Slip & Fall Attorneys Explore Slipping and Falling on Public Icy Sidewalks In New Jersey

Slip & Fall Attorneys Explore Slipping and Falling on Public Icy Sidewalks In New JerseySlipping and falling on an icy sidewalk can be extremely painful. Depending on where you fall, you may ask, who is liable, or responsible, for your injuries? Rules for maintaining sidewalks vary around the US. For example, in New Jersey, liability for the fall may attach to the abutting owner of the property. If the property owner is an individual, there is no responsibility to remove the snow or ice. But if suddenly the private landowner decides to clear the snow or ice, they may face liability if the snow or ice was negligently removed. For commercial owners, the law is clear that they must take measures to remove snow or ice. As for sidewalks owned by a municipality and whether they may be liable for a slip and fall accident, it depends whether they negligently maintained the property and whether that negligence was the cause of the injury.

A recent case decision from the Superior Court of New Jersey Appellate Division, dated October 22, 2014, shows how challenging it can be for a victim of a slip and fall case to bring a case against a municipality for negligence:

On March 2, 2010, Mr. Zachary Kavanaugh, a student at Camden County College slipped and fell on an sidewalk, next to the campus parking lot, which resulted in an ankle fracture. Even the campus police slipped a few times in the process of helping him. The college’s grounds department salted and sanded the icy accumulation after Mr. Kavanugh’s slip and fall accident. After the college was sued, it claimed that employees were on duty between 7AM to 9AM that morning but did not have any records showing whether they treated the icy accumulations on campus or whether the college snow plan was followed that day. The snow plan detailed how to clear overnight snow between 4 to 6 inches but did not address how to handle icy conditions from accumulated snow melting and refreezing as ice.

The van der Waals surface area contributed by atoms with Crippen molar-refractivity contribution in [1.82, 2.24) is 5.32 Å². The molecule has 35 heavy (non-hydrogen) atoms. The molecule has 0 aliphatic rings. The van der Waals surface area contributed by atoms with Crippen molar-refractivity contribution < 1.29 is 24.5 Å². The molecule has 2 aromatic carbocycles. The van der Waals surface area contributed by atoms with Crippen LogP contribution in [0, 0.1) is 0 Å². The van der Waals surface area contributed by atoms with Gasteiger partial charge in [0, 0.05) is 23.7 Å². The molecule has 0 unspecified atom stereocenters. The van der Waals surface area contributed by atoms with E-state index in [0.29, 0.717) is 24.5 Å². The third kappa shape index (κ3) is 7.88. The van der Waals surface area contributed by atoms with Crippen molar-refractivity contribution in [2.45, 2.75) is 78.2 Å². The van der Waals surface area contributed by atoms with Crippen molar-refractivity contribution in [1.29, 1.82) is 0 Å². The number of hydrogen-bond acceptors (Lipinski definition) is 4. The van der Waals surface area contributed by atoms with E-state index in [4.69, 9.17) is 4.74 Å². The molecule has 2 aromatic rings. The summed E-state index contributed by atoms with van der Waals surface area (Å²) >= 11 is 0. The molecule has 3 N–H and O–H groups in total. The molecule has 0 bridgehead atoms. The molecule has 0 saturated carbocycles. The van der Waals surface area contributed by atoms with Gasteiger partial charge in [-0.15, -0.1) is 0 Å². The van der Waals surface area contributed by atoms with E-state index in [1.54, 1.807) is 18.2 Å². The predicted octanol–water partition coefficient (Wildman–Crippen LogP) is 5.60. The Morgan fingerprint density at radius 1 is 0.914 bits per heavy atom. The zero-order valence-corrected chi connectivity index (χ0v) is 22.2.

The college moved for summary judgment and dismissal of the complaint arguing that it was immune from liability, it had no notice of hazardous conditions on the property, its actions in maintaining the property was not palpably unreasonable, plaintiff’s injuries were not permanent, and he was not entitled to pain and suffering. The Superior Court Judge agreed with the college that its actions in maintaining the campus was not palpably unreasonable, and inferred it took measures to clear the icy patches, but did not address the college’s other arguments.

Mr. Kavanaugh appealed the lower court’s decision that there were disputes of material facts regarding whether the college’s actions were palpably unreasonable. The Appellate Court agreed with him and sent the case back to down to be tried. The Appellate Court was troubled by the lack of records from a groundskeeper that they cleaned the icy areas, which could be interpreted by a jury that the college did not reasonably address the icy conditions.

Lundy Law: Multistate Advocates of Representing Victims Who’ve Slipped and Fallen On Ice and Snow

If you or your loved one slips and falls on icy sidewalks or roads this winter season in New Jersey, Pennsylvania, or Delaware, please contact Lundy Law at 1 (800) LUNDYLAW®. We can immediately have one of our Personal Injury Attorneys speak with you regarding, the particulars of when, where, and how you fell in order to assess the liability of the property owner. With over 50 years of experience we can effectively represent slip and fall accident victims to recover compensation for damages.

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